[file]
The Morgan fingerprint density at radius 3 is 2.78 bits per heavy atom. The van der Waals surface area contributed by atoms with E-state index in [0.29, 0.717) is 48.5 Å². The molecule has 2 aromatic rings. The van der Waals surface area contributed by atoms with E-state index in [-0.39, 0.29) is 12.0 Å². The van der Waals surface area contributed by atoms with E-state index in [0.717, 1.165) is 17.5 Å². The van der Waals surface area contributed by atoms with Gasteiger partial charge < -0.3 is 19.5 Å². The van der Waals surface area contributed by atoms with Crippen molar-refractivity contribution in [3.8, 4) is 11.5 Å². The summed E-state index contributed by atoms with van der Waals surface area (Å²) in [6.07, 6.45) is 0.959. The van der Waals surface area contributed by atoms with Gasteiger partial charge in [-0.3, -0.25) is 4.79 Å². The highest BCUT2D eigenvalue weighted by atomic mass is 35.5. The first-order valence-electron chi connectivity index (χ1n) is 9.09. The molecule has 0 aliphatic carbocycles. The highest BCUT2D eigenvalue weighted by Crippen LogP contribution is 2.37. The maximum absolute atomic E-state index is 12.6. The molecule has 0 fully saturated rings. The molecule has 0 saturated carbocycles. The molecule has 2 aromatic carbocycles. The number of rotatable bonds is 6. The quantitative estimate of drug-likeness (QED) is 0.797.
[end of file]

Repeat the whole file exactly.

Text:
The Morgan fingerprint density at radius 3 is 2.78 bits per heavy atom. The van der Waals surface area contributed by atoms with E-state index in [0.29, 0.717) is 48.5 Å². The molecule has 2 aromatic rings. The van der Waals surface area contributed by atoms with E-state index in [-0.39, 0.29) is 12.0 Å². The van der Waals surface area contributed by atoms with E-state index in [0.717, 1.165) is 17.5 Å². The van der Waals surface area contributed by atoms with Gasteiger partial charge < -0.3 is 19.5 Å². The van der Waals surface area contributed by atoms with Crippen molar-refractivity contribution in [3.8, 4) is 11.5 Å². The summed E-state index contributed by atoms with van der Waals surface area (Å²) in [6.07, 6.45) is 0.959. The van der Waals surface area contributed by atoms with Gasteiger partial charge in [-0.3, -0.25) is 4.79 Å². The highest BCUT2D eigenvalue weighted by atomic mass is 35.5. The first-order valence-electron chi connectivity index (χ1n) is 9.09. The molecule has 0 aliphatic carbocycles. The highest BCUT2D eigenvalue weighted by Crippen LogP contribution is 2.37. The maximum absolute atomic E-state index is 12.6. The molecule has 0 fully saturated rings. The molecule has 0 saturated carbocycles. The molecule has 2 aromatic carbocycles. The number of rotatable bonds is 6. The quantitative estimate of drug-likeness (QED) is 0.797.